By Dr. Harold Sala
Now Ahab told Jezebel everything Elijah had done and how he had killed all the prophets with the sword. So Jezebel sent a messenger to Elijah to say, “May the gods deal with me, be it ever so severely, if by this time tomorrow I do not make your life like that of one of them.” 1 Kings 19:1
When you have a nail work its way through the sole of your shoe, you have several options:
Option #1: Return the shoes or exchange them for a new pair. Confronted with difficult people, some folks do the same thing. When the choice is to tough it out or take a hike, they walk, never considering that they may be the cause of someone else who appears to be difficult. There are some other ways to respond to difficult people.
Option #2: Ignore difficult people. This works only if you refuse to let the individual get to you. There is a line in Gilbert and Sullivan’s, Iolanthe which goes, “The House of Peers, through the war,/ Did nothing in particular,/ And did it very well” (Act 11). There are times when ignoring the difficult person is by far the best course of action. You can’t fight and die on every hill, nor should you attempt to remake every difficult individual you encounter into someone who is a mirror reflection of your own personality. Giving others a chance to be difficult toughens your emotional hide. When they say or do something which is annoying, let it go. When a matador is charged by a bull, he waves his cape and lets the bull run. He chooses the moment of confrontation. So can you.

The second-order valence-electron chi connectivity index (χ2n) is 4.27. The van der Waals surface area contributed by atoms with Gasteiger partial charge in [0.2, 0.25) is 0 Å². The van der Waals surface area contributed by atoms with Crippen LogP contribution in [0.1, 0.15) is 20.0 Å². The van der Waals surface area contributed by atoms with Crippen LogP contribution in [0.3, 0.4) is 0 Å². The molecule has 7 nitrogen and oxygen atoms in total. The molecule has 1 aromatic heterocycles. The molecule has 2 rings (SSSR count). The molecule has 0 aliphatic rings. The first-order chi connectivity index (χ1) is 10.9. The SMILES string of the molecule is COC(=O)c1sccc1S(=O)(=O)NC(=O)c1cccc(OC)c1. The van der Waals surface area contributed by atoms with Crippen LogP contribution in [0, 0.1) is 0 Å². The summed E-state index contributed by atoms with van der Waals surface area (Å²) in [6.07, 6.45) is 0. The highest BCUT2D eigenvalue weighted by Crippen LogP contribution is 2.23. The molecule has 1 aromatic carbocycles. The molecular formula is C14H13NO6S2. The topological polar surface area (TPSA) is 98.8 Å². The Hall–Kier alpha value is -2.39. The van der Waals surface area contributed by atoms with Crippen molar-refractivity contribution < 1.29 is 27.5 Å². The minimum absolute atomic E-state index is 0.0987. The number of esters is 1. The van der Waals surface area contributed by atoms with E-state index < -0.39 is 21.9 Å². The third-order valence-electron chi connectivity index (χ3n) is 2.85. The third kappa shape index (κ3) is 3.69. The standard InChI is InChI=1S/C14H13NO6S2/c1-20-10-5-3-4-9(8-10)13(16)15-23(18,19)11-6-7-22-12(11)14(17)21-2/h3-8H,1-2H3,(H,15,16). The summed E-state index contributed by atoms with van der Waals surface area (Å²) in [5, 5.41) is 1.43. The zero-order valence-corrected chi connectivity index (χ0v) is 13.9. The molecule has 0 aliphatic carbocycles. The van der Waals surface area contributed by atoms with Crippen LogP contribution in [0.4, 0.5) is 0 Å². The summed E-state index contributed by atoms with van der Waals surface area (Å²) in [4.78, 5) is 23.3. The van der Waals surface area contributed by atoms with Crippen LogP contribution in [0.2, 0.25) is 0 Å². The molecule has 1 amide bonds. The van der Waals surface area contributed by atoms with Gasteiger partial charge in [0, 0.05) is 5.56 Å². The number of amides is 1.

You don’t have to challenge every difficult person you meet which makes you equally as difficult as the person you dislike. Jesus did not always confront the difficult people who challenged His authority, who maligned His kindness, and made light of His works. Isaiah the prophet foretold His behavior, saying, “He was oppressed, and he was afflicted, yet he opened not his mouth: he is brought as a lamb to the slaughter, and as a sheep before her shearers is dumb, so he opened not his mouth” (Isaiah 53:7).
There were times when Jesus met the difficult people in His life head on, confronting them openly. He was not always the gentle shepherd but at times the Lion of the Tribe of Judah who drove money changers out of the temple and called the hypocritical religious leaders of his day “whitewashed sepulchers, snakes, and vipers.” But He chose when to confront and when to ignore difficult people.
Option #3: Put some distance between you and the difficult person. That’s the equivalent of putting some folded cardboard in your shoe. This option means that the difficult person is still there; however, you find a comfort zone which allows you to function without being constantly annoyed or becoming difficult yourself.
There are some individuals who will never change. They are not going to move and you are not going to take a hike. You honestly feel that God wants you to stay where you are, so you learn to live with the difficult person. You give yourself some space which makes the situation bearable.
Option #4: Cope with the difficult person in your life, which is akin to removing the nail from your shoe. Dealing with the problem is much different from escaping from the problem. There are many different ways you can deal with the difficult person—some dangerous and deadly and some positive and constructive.
How you deal with the difficult person determines whether you make the difficult person your friend, or at least someone with whom you can work, or whether you make that person an avowed enemy.
Resource reading: 1 Kings 19.